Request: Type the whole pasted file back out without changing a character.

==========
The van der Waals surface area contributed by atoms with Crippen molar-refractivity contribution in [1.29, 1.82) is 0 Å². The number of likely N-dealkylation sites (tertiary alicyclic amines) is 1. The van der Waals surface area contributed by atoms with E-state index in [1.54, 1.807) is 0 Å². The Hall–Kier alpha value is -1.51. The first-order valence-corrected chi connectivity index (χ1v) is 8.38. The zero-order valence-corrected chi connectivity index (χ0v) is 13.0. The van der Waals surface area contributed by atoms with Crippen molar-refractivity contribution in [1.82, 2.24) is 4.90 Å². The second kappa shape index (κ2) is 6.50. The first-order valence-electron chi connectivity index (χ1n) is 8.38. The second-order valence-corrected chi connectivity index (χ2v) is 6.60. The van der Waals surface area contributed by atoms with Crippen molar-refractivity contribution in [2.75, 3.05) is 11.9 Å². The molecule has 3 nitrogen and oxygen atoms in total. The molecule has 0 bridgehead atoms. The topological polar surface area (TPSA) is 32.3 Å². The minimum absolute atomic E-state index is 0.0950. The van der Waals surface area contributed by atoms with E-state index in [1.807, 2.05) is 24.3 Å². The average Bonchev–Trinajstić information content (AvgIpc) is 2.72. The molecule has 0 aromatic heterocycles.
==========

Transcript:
The van der Waals surface area contributed by atoms with Crippen molar-refractivity contribution in [1.29, 1.82) is 0 Å². The number of likely N-dealkylation sites (tertiary alicyclic amines) is 1. The van der Waals surface area contributed by atoms with E-state index in [1.54, 1.807) is 0 Å². The Hall–Kier alpha value is -1.51. The first-order valence-corrected chi connectivity index (χ1v) is 8.38. The zero-order valence-corrected chi connectivity index (χ0v) is 13.0. The van der Waals surface area contributed by atoms with Crippen molar-refractivity contribution in [1.82, 2.24) is 4.90 Å². The second kappa shape index (κ2) is 6.50. The first-order valence-electron chi connectivity index (χ1n) is 8.38. The second-order valence-corrected chi connectivity index (χ2v) is 6.60. The van der Waals surface area contributed by atoms with Crippen molar-refractivity contribution in [2.75, 3.05) is 11.9 Å². The molecule has 3 nitrogen and oxygen atoms in total. The molecule has 0 bridgehead atoms. The topological polar surface area (TPSA) is 32.3 Å². The minimum absolute atomic E-state index is 0.0950. The van der Waals surface area contributed by atoms with E-state index in [1.807, 2.05) is 24.3 Å². The average Bonchev–Trinajstić information content (AvgIpc) is 2.72. The molecule has 0 aromatic heterocycles.